Association for Children in Crisis promote Women in Governance
Association for Children in Crisis ended a one day workshop on gender non-violence and promoting women in Governance at CCSL compound on the 11th September, 2012.
Giving a overview of the workshop, the Director of Association for Children in Crisis said women have the right to participate in politics because women’s right to vote and to be voted for has now become a must feature of any democracy, adding that in terms of absolute numbers, women who are eligible to vote are a potentially strong force and as a group they are quite capable of influencing the outcome of any election or referendum worldwide.
He further said that the proportion of women in the voting age population that is 18 years and over in 1985 was 50.2% compared to 49.8% of males, noting that by 2005, the percentage of women has been estimated to increase to 51.7% while that of males is expected to fall to 48.3%. He said women should vote in order to exercise their basic right as provided for in the constitution, to have a say in choosing their leaders, for them to ensure that their voices are finally hear to influence the way parliament impinges on their everyday lives and how they themselves could become qualified as local or parliamentary candidates.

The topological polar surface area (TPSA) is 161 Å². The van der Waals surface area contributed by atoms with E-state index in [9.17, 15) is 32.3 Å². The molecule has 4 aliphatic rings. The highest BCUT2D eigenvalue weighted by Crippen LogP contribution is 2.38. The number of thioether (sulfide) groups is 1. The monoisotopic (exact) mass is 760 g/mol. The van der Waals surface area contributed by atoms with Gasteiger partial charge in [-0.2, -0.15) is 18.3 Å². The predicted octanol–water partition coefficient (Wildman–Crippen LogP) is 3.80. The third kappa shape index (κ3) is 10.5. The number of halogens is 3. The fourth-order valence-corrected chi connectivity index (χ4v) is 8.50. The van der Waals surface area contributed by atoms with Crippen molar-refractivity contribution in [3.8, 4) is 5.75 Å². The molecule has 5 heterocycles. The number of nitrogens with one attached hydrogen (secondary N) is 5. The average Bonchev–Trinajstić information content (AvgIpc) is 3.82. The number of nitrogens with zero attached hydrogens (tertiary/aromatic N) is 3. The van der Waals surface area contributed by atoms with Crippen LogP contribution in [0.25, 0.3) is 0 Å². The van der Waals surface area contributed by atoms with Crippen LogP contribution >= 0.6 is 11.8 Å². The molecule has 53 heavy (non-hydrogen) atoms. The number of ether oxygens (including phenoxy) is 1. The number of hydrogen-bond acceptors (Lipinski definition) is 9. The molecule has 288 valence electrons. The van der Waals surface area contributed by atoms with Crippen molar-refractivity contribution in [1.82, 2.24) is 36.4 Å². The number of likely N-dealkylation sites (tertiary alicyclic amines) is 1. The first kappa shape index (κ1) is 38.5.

The facilitators Kadiatu Dumbuya and Rev. Jan Bangura told the participants that though the constitution does not prevent women from voting and to be voted for, many socio-cultural and other factors hinder women, adding that many Sierra Leoneans believe that it is not part of their culture for women to have the same voice as men in decision-making. Noting that today women head a majority of homes, it is therefore not right for these women to be excluded from decision-making that affects the national development processes and the status of women.
The facilitators further outlined some of the things that are breaking the barriers to women’s participation in politics and women’s empowerment ranging from lack of time, money, access to education and training, psychological lack of confidence, fear of failure, and dislike of the culture of politics.
The workshop ended with a group work presentation of participants for the way forward.
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